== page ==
So that was it, that is the entire recipe. It’s fantastic, a guaranteed winner.


Try to use fresh wings, but if you prefer the frozen or bulk wings certainly they can work. In this regard, I have found that the frozen “wing segments” are sometimes mildly freezer burned, and can be of poorer quality. Either way, you are dousing them in a spicy sauce, it will cover most any sin.

We grill our wings, its sort of a nod at healthy, but also we love the taste. The final advantage, your house will not smell like chicken for days on end. Plus, grilling is easier.


A good number of chicken wings cut at the joint the tips discarded. I try to make 6-8 segments per person

Buffalo Chicken Wings

1 Star2 Stars3 Stars4 Stars5 Stars (1 votes, average: 5.00 out of 5)
By Rick Britt Serves: 12
Prep Time: 15 minutes Cooking Time: 50 Minutes

One thing almost everyone agrees on, french fries or tater tots should accompany. There are few things better to dunk, dredge, and drive through the residual sauce then a potato. Serve with blue cheese and ranch dressing, and often carrot and celery stalks will accompany the wings to clear the palate.


  • Wings
  • A good number of chicken wings cut at the joint the tips discarded. I try to make 6-8 segments per person
  • A hand full of flour
  • Olive Oil
  • Sauce
  • 1/2 cup 150 ML Franks Red Hot sauce (It is available in the UK at Tesco, South Africa we found it at US markets, in America pretty much every market.)
  • 1/2 cup 1/2 ML unsalted butter room temp not melted
  • 4 tsp cider vinegar
  • 1/8 tsp garlic powder
  • 1/8 + tsp cayenne pepper the more you add the hotter it will be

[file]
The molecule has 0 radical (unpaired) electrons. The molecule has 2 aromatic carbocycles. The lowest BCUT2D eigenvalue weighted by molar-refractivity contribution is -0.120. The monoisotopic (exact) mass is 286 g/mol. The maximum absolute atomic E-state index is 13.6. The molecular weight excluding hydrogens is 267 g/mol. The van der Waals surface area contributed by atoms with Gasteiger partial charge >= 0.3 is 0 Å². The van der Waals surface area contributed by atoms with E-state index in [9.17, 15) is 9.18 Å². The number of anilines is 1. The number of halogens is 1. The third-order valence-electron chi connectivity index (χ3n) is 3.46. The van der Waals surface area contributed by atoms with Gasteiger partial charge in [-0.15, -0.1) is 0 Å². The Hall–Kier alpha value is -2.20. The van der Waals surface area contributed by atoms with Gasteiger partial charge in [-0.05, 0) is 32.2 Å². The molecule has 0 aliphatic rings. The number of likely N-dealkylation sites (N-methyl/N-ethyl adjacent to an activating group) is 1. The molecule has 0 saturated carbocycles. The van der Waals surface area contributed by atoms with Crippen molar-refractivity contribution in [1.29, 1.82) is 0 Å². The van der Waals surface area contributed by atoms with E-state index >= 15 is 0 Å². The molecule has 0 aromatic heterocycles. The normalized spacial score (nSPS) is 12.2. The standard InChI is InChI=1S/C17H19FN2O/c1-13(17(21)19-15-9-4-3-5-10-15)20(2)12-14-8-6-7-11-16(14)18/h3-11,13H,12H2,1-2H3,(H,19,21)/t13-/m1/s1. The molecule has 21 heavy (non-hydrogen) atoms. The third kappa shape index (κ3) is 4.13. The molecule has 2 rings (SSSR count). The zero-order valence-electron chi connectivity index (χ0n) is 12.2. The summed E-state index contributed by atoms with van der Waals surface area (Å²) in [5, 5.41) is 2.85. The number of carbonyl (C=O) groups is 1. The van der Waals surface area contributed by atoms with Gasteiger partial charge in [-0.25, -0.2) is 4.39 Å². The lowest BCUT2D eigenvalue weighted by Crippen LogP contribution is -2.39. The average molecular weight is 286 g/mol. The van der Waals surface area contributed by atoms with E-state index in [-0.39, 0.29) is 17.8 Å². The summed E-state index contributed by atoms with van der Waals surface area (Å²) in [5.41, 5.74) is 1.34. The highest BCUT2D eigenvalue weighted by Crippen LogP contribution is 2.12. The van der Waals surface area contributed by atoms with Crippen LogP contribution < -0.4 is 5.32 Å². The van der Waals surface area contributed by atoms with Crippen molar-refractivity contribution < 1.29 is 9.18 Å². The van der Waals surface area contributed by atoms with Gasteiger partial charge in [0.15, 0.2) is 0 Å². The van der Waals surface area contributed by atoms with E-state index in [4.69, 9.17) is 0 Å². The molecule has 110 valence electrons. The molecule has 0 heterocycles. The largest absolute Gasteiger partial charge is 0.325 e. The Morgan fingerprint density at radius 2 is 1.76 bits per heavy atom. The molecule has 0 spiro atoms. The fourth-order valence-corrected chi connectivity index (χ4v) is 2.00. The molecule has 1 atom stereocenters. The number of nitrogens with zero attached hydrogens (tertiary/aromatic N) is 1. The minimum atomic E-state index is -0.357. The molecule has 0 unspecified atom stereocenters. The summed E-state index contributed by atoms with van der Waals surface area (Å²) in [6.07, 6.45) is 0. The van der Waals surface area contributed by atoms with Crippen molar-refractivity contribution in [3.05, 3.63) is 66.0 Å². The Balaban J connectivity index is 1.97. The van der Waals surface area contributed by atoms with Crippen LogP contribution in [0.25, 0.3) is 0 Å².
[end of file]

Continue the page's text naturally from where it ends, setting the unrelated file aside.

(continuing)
Set your grill on high.


Place all of the sauce ingredients in a small saucepan, while the butter warms to room temperature.


Prepare the Wings


After cutting the wings into segments, rinse, and pat dry with a paper towel. If frozen, thaw, rinse and pat dry.


In a large bowl, coat the wings in a small amount of olive oil, then sprinkle with flour until the wings are coated and sticky. This will require tossing. and take care, not to overcoat or they will taste floury. Just a nice coating on each until they are sticky.


Place wings on the hot grill spreading them out. Reduce heat to the lowest setting, and grill 18 min, turn over and grill 18 more.


Turn the grill to medium-high, flip the wings again, and grill for 3-5 min per side, taking care not to burn them. They will be dripping very heartily at this point.


Remove to a large bowl.




While the wings are cooking gently warm the saucepan over medium heat and stir gently to incorporate. When just a few small bobs of butter remain in the pan immediately remove from the heat. Stir to finish melting and incorporation.


Naked or Tossed - What are we talking about? Okay, this entire section has double entendre, maybe it's the nature of bar food. Some, my wife included, like naked wings and sauce on the side, so she can sauce them as she likes. She likes a saucy wing. Others like to have them tossed in the sauce before serving. You can choose. Generally, for a party I like to toss the wings in sauce, but sitting around in front of a game, I'll sauce them myself thank you! Either way, if you are tossing, toss the sauce sparingly and put some on the side for those who like more, the saucy tossers.


Wine?  You can’t go wrong, red white rose, whatever, these are chicken wings. Probably whatever you were drinking before the wings are served, I’d stick with that.  Wings are beer food, IMHO.  My personal favorite is a mildly bitter IPA.  If you can get a “hazy” or also called New England style IPA, I think this is a perfect match.  The bitter hops and resiny dankness are ideal for wings.  For those who like a less crunchy beer, try amber or blonde.  Both ales will cool the palate but offer mild malty undertones.